Last night a childhood friend from the old neighborhood happened to find me on Facebook, and we had a wonderful online conversation. But soon we both got tired of typing, and I agreed to contact her by phone where the conversation continued.
It was so good to hear her voice again, to hear a familiar accent from home. We talked about our lives since we left the old neighborhood. We congratulated each other for having gotten out. We talked about our triumphs as well as our failures. In fact, the conversation was going on quite smoothly until I asked about her brother. Then she just broke down. Leave it to me to ruin a perfectly good conversation.
But how was I to know that he had been incarcerated since 1985? How was I to know that soon after I left, he became so addicted to drugs that his own family could not recognize the person he had become? How was I to know that he was said to have shot and killed a state trooper while fleeing from a botched robbery attempt in Mississippi no less? That he was so high during the robbery and the subsequent chase that he did not even know if he was the actual trigger man or not? That he did not even remember the actual robbery? How was I to know that he ended up getting life in prison with no chance for parole?
After I hung up the phone, I sat and pondered that for a moment. Life. Without any chance of seeing the outside. Ever. And he was the same age as I.
I thought about all I have done since 1985. Since that time I have gotten married, divorced, and remarried. Since that time I have done a stint in the military and completed college and grad school. Since that time I have traveled all over the world. Since that time I have watched one set of children grow to adulthood, another set of children reach their teens, and buried another child. Since that time, my life has been a mixture of both highs and lows, but the highs have vastly outnumbered the lows.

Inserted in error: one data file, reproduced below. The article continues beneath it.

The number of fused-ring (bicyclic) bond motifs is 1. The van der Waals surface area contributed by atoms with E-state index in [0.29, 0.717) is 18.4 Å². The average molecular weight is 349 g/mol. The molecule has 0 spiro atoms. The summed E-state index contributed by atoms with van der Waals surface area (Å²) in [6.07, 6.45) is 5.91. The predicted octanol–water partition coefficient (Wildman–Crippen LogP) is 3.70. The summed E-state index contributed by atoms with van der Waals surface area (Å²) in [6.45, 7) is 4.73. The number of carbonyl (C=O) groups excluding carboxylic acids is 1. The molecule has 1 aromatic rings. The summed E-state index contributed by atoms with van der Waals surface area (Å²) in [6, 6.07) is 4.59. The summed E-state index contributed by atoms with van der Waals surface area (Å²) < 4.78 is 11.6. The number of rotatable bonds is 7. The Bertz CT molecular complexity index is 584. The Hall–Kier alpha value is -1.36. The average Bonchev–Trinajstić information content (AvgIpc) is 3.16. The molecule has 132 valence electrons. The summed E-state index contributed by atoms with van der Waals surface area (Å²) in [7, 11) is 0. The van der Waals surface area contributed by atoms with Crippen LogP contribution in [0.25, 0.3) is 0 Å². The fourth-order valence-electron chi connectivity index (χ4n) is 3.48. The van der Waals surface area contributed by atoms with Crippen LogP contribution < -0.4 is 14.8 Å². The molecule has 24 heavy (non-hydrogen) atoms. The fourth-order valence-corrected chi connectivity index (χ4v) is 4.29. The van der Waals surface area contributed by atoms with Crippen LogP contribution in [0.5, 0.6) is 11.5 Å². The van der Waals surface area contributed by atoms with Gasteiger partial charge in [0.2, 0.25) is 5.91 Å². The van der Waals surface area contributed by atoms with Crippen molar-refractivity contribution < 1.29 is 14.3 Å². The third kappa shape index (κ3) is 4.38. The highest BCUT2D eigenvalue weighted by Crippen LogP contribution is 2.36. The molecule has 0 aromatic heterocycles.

But he will not get to experience any of that. He will spend the rest of his life paying for the actions he took during one moment in time. That is a hard price to pay.
And then I realized how blessed I really was. I realized how easily it could have been me and not him. And at once I am thankful. I am thankful for the good as well as the bad. I am thankful for growing up in a home with both my parents. I am thankful for the care and input of my extended family—my grandparents, my aunts and uncles, and a host of relatives who were not kin by blood, but who saw to it during my childhood that I walked the straight and narrow.
To that end, I would like to leave you with a poem I wrote when I was a freshman in college. I am by no means a poet, but somehow I won some prize for it. I don’t remember what contest or even what I won. But please share in my thanksgiving despite its many flaws.
Simply Because I’m Blessed
By Max Reddick
I got up early this morning. Perhaps too early.
I was tired; it seems I just don’t have enough time to rest
But I did wake up
And I smiled
Because I was blessed
And as usual, my old car didn’t want to start this morning
The air is out. The radio don’t work, I can go only so fast
But I’m riding when I could be walking
So I have to smile
Because I am blessed
I worked my ass off all day today
Too hard, for too little pay
My boss cussed me out before I could get clocked in good,
And my co-workers talked about me like a dog behind my back
But, you know, at least I was working
So, beside it all, I smiled
Because I’m blessed
I pulled into the driveway and took a good look at my home
It weren’t no mansion
Looked like I could count the blades of grass in the yard
And if you looked real hard
It looked like the whole thing was leaning to one side
But inside it was toasty and warm
And there were people there who loved me,
And I loved them
And I could be sleeping somewhere under a freeway in a cardboard box
So I had to smile
Because I’m blessed
Before I lay down to sleep
I stood before the mirror
And looked at the image looking back at me
My hair wasn’t as thick as it used to be
I could even spot a gray hair here and there
My stomach hung way over my belt
And I looked way too old for my years.
I wasn’t the rich young tycoon of my dreams
But I was here. I was alive. And I was happy
I was sane, and I wasn’t in nobody’s jail
I had all my senses still intact
So I just had to smile
Simply because I’m blessed